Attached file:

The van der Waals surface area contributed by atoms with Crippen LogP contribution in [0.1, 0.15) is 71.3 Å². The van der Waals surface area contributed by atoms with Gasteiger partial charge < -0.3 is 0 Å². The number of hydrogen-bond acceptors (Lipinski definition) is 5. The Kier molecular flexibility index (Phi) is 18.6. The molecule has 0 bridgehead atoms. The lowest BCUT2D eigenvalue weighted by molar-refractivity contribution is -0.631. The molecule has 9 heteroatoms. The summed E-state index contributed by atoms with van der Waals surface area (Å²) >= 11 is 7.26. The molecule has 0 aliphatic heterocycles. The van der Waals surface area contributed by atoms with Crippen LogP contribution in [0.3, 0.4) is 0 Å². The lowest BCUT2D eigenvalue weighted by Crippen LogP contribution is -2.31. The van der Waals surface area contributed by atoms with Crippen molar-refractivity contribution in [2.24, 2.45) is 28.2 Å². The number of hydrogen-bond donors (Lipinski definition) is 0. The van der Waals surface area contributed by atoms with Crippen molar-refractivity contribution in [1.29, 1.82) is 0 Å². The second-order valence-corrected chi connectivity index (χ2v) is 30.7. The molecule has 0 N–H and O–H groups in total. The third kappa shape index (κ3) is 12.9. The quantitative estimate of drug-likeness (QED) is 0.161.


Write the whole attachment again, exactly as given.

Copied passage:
The van der Waals surface area contributed by atoms with Crippen LogP contribution in [0.1, 0.15) is 71.3 Å². The van der Waals surface area contributed by atoms with Gasteiger partial charge < -0.3 is 0 Å². The number of hydrogen-bond acceptors (Lipinski definition) is 5. The Kier molecular flexibility index (Phi) is 18.6. The molecule has 0 bridgehead atoms. The lowest BCUT2D eigenvalue weighted by molar-refractivity contribution is -0.631. The molecule has 9 heteroatoms. The summed E-state index contributed by atoms with van der Waals surface area (Å²) >= 11 is 7.26. The molecule has 0 aliphatic heterocycles. The van der Waals surface area contributed by atoms with Crippen LogP contribution in [0.3, 0.4) is 0 Å². The lowest BCUT2D eigenvalue weighted by Crippen LogP contribution is -2.31. The van der Waals surface area contributed by atoms with Crippen molar-refractivity contribution in [2.24, 2.45) is 28.2 Å². The number of hydrogen-bond donors (Lipinski definition) is 0. The van der Waals surface area contributed by atoms with Crippen molar-refractivity contribution in [1.29, 1.82) is 0 Å². The second-order valence-corrected chi connectivity index (χ2v) is 30.7. The molecule has 0 N–H and O–H groups in total. The third kappa shape index (κ3) is 12.9. The quantitative estimate of drug-likeness (QED) is 0.161.